“Okay,” he said. “You don’t have to. Not a bad thing, but you don’t have to.” Then he gave me a grin. “But maybe you get religious, start hanging with the chaplain.”
“I’m not religious, Staff Sergeant.”
“I’m not saying really get religious. Just, Chaps is a smart guy. He’s good to go. And hey, you start hanging with him, everybody’s just, maybe you found Jesus or some bullshit.”
A week later another IED hit. I heard the explosion and turned back. Garza was listening to the lieutenant screaming something on the radio. I couldn’t see to where they were. Could have been a truck in the convoy, could have been a friend. Garza said Gun Truck Three, Harvey’s. I swiveled the .50-cal. around, looking for targets, but nothing.
Garza said, “They’re fine.”
That didn’t make me feel better. It just meant I didn’t have to feel worse.
Somebody said combat is 99 percent sheer boredom and 1 percent pure terror. They weren’t an MP in Iraq. On the roads I was scared all the time. Maybe not pure terror. That’s for when the IED actually goes off. But a kind of low-grade terror that mixes with the boredom. So it’s 50 percent boredom and 49 percent normal terror, which is a general feeling that you might die at any second and that everybody in this country wants to kill you. Then, of course, there’s the 1 percent pure terror, when your heart rate skyrockets and your vision closes in and your hands are white and your body is humming. You can’t think. You’re just an animal, doing what you’ve been trained to do. And then you go back to normal terror, and you go back to being a human, and you go back to thinking.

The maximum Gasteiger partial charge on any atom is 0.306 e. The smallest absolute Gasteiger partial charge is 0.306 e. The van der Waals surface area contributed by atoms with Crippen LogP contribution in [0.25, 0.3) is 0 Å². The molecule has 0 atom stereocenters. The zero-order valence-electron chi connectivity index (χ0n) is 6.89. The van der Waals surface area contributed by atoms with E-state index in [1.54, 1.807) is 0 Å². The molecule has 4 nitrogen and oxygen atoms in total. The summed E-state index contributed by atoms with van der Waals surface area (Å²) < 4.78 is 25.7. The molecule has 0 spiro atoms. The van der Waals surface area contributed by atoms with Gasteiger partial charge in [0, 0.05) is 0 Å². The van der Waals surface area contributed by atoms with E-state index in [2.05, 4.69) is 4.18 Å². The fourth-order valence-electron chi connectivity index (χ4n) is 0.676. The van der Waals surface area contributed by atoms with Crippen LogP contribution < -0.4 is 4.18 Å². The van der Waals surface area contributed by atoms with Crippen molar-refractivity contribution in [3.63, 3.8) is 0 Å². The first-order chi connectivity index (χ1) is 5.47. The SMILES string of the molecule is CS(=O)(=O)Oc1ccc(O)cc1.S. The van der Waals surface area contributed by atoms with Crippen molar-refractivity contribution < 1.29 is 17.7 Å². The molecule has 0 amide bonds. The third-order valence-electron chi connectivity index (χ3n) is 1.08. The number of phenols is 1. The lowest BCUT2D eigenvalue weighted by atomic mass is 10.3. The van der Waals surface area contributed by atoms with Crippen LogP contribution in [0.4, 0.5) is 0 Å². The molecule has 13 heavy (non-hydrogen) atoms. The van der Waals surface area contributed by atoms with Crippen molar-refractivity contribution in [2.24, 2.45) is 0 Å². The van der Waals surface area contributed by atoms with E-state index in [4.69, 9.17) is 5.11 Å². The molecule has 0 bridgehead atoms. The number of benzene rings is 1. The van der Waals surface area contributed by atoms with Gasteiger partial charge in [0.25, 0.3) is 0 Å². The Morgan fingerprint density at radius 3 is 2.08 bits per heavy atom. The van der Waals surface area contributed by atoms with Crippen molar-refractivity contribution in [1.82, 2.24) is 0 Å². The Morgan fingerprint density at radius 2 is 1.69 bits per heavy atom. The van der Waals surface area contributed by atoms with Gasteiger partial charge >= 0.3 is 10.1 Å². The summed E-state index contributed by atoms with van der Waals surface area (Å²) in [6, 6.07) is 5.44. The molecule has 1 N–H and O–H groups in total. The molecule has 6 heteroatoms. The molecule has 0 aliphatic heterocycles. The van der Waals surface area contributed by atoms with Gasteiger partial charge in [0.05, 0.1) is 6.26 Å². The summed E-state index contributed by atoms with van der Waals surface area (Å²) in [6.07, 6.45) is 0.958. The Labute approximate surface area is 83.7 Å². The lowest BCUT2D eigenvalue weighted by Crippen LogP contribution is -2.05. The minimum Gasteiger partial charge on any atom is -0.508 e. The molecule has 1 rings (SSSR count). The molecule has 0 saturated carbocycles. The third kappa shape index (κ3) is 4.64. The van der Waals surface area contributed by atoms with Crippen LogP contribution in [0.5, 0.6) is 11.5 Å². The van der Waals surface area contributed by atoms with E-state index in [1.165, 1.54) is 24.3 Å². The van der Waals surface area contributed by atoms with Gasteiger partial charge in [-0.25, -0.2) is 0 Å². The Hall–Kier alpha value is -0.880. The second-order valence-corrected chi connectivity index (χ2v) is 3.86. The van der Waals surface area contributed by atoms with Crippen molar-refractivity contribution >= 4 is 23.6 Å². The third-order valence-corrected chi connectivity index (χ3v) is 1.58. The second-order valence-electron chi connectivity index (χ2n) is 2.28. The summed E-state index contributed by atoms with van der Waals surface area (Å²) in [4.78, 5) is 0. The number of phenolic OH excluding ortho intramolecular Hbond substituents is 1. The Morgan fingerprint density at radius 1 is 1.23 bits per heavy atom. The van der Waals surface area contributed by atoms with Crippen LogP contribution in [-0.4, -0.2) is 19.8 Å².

I didn’t go to the chaplain. But a few days after Harvey got hit the chaplain came to me. That day, we’d waited three hours outside of Fallujah while EOD defused a bomb I’d spotted. The whole time I sat there thinking, Daisy chains, daisy chains, ambush, even though we were in the middle of fuck-all nowhere desert with nowhere to ambush us from and if the IED had been daisy-chained to another one, it would have gone off already. Still, I was stressed by the end. More than usual. When Corporal Garza reached up to grab my balls, which he sometimes does to fuck with me, I threatened to shoot him.
Then we got back and the Chaps just happened to drop by the can, and I thought, I’m gonna shoot Staff Sergeant, too. We went and talked by the smoke pit, which is a little area sectioned off with cammie netting. Somebody’d put a wooden bench there, but neither of us sat down.
Chaplain Vega’s a tall Mexican guy with a mustache that looks like it’s about to jump off his face and fuck the first rodent it finds. Kind of mustache only a chaps could get away with in the military. Since he’s a Catholic chaplain and a Navy lieutenant, I wasn’t sure whether to call him “sir,” “Chaps,” or “Father.”
After he tried to get me to open up for a bit, he said, “You’re being unresponsive.”
“Maybe,” I said.
“Just trying to have a conversation.”
“About what? That kid I shot? Did Staff Sergeant ask you to talk to me about it?”
He looked at the ground. “Do you want to talk about it?”
I didn’t want to. I thought about telling him that. But I owed it to Timhead. “That kid was sixteen, Father. Maybe.”
“I don’t know,” he said. “I know you did your job.”
“I know,” I said. “That’s what’s fucked with this country.” I realized, a second too late, I’d used profanity with a priest.
“What’s fucked?” he said.
I kicked at a rock in the dirt. “I don’t even think that kid was crazy,” I said. “Not by hajji standards. They’re probably calling him a martyr.”